Last Mystery of Vietnam (a touchy – feely, serious blog)
My thrill is traveling to a land that crawls its way into my memories and keeps getting better long after I have returned home. There is a warm, glowing spot in my heart remembering the six weeks I spent in Thailand with all its gaudy, noisy, crazy, bright colors, festivities, wonderful delights, superstitions, and religious fervor running deep in the veins of its followers and culture. There is nowhere in the world like Cambodia with the sadness of its ancient & not so distant past, with its struggle to keep up with present and future changing times, and its unmatched jungle ruins, and I will be there often in my thoughts. But it’s the magic of Vietnam, its people, its varied landscape, its resilience, and willingness to meet the future head on, no matter what, that will not diminish in my thoughts.
The title of this blog does not imply that Vietnam has a “last” mystery. Vietnam is packed with endless mysteries, some I was fortunate enough to visit and many others for another time. But to a rambling traveler such as I, everything in Vietnam is a mystery. And I could not possibly leave my ramblings of SE Asia without writing about one more Vietnam mystery, a place called Ha Long Bay.
Ha Long Bay is NOT the best kept secret. It is a UNESCO World Heritage Site, so obviously someone else likes it as much as I. It’s visited and digested by almost any traveler to Vietnam. It’s one of the major not-to-be-missed highlights. I hopped on boat and in 15 minutes, I was completely surrounded by limestone islets, climbing out of the ocean water depths like fingers reaching to the sky. There are over 1600 islets so says Wikipedia, I didn’t count them, but they were all around me. There could be as many as 200 small cabin cruiser boats, each with the right to be there, and each with about 40 to 50 passengers.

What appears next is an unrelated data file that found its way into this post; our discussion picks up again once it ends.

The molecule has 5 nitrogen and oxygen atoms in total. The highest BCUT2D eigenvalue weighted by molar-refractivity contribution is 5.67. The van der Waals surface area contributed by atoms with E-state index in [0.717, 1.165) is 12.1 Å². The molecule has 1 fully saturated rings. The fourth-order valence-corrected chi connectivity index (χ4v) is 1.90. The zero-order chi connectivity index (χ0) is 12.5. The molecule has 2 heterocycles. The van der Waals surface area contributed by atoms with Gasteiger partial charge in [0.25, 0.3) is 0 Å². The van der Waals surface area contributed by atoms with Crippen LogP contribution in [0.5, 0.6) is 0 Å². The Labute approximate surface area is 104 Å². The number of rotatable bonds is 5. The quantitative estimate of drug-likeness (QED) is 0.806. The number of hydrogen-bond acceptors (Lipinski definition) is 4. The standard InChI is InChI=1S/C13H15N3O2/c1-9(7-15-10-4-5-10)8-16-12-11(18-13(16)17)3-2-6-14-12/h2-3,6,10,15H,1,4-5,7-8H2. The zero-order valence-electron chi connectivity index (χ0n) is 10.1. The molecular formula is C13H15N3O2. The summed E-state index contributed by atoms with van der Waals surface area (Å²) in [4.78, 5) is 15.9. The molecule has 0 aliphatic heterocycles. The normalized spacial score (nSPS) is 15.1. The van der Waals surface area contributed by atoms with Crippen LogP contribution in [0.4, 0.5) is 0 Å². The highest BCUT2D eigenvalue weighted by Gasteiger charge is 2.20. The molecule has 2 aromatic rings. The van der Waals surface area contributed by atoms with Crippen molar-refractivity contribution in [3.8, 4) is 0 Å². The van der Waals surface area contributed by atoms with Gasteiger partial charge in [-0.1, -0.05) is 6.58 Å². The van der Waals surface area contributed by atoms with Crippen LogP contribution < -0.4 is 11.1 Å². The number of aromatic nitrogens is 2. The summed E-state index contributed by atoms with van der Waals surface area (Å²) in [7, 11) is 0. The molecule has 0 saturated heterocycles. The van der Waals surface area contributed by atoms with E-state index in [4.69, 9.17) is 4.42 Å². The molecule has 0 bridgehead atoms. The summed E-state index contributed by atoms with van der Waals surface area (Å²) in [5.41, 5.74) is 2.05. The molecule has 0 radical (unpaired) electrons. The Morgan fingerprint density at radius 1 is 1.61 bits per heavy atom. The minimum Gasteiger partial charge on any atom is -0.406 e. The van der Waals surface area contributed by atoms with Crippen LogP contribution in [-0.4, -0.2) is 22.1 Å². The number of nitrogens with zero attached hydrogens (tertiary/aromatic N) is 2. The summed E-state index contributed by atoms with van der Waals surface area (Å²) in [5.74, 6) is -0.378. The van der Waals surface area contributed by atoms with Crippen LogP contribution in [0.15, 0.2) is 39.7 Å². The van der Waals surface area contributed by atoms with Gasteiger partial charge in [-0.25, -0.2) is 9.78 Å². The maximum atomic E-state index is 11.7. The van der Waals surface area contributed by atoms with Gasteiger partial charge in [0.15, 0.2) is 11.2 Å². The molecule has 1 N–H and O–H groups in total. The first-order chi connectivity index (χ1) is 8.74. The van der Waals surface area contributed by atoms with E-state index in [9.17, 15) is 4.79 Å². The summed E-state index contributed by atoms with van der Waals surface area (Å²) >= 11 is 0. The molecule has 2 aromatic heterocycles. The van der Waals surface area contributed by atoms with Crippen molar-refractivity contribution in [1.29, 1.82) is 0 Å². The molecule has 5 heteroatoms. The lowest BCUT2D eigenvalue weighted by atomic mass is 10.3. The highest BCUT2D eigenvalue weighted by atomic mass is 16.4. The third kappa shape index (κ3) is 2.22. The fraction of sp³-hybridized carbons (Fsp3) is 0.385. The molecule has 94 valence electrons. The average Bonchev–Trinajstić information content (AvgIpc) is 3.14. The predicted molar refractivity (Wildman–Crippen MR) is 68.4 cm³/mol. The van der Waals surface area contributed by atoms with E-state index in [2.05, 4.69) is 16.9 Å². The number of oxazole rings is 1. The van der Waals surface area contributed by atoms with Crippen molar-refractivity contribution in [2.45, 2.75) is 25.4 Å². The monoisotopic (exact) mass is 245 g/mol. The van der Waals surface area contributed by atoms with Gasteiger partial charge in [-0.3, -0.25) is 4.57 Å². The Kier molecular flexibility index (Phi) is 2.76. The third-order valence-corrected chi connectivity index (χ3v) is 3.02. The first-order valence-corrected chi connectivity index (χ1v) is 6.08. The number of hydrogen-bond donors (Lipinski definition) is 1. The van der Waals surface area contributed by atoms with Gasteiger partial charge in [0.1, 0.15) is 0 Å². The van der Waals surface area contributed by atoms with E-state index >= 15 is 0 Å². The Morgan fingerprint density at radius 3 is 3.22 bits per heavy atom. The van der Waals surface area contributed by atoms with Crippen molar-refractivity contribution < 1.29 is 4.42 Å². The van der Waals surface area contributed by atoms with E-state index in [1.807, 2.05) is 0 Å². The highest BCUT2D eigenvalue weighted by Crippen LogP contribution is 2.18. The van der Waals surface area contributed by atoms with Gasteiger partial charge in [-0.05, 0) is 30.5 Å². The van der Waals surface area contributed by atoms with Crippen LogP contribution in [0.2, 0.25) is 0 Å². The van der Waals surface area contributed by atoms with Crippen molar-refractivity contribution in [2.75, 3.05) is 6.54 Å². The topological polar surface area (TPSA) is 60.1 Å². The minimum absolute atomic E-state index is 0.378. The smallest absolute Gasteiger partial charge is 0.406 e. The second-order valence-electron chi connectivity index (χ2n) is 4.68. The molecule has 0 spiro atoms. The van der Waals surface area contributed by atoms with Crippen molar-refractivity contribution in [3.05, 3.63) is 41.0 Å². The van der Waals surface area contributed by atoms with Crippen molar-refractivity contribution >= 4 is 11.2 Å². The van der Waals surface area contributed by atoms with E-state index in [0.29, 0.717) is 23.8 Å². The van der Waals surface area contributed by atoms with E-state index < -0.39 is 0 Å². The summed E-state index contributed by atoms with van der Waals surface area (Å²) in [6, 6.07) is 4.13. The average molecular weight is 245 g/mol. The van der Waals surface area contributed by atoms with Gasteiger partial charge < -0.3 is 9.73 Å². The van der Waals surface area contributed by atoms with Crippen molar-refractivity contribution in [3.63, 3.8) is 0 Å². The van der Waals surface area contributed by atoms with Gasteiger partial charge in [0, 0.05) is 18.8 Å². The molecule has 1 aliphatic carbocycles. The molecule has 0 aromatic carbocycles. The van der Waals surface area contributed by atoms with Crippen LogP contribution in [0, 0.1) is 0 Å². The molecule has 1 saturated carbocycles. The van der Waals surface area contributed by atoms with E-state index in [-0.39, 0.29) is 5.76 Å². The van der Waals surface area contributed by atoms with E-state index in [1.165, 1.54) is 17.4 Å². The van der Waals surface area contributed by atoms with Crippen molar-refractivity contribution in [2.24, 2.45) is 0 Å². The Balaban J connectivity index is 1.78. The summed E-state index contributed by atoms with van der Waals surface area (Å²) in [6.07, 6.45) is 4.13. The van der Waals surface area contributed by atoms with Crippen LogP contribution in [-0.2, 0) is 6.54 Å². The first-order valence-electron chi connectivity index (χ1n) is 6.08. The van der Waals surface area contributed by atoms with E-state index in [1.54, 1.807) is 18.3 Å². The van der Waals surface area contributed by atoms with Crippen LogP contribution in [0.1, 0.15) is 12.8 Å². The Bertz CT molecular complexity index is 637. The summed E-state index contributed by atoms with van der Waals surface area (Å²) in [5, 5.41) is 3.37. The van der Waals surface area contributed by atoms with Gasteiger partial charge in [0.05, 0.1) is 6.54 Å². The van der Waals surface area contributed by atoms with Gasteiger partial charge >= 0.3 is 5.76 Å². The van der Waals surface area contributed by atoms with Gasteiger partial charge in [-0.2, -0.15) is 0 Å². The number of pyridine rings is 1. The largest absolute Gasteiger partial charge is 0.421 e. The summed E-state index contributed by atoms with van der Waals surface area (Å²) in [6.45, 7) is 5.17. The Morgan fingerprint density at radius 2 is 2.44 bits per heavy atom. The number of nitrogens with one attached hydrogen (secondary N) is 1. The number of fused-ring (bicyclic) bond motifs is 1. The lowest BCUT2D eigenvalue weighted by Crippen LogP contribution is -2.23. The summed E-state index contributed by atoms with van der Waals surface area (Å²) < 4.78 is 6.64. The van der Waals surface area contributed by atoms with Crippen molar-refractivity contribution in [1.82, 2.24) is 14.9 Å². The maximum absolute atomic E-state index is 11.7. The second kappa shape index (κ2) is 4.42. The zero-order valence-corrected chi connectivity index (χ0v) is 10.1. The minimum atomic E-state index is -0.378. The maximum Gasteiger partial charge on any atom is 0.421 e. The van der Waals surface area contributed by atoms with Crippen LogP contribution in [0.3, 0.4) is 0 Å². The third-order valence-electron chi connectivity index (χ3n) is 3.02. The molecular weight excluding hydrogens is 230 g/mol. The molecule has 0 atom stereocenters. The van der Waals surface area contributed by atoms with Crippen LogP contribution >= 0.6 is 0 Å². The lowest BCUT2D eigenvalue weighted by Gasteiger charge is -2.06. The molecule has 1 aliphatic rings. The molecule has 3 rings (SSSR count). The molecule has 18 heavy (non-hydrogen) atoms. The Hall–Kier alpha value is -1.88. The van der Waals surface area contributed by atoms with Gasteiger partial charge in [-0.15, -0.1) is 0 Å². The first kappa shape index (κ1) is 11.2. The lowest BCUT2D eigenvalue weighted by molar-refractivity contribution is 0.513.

I spent less than 24 hrs out there among the silent giant wonders, and sailed away thinking I could have stayed much longer. With tourist boats surrounding me, the place still took me to a quiet solitude, and I felt all a lone. There were no loud voices or other sounds. There was only peace and calmness about the place. It was unmolested and unpolluted by the tourist traffic, and that was strange to me how that could be. It was hazy and surreal. It was muggy and hot, but I was very comfortable there.
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Some tourists paddled their way through and around the soaring rocks on kayaks to gain a different perspective of the natural beauty of the place. Some tourists floated on their backs in the calm warm waters. There were some, as I, that sipped a cool glass of white wine on the deck and got lost in the mesmerizing view. I had no words and dreamed of nothing in particular, but for a short time, I left the present world. It didn’t matter what we chose to do that day, we all seemed small in that place. I almost felt like I could define inner peace.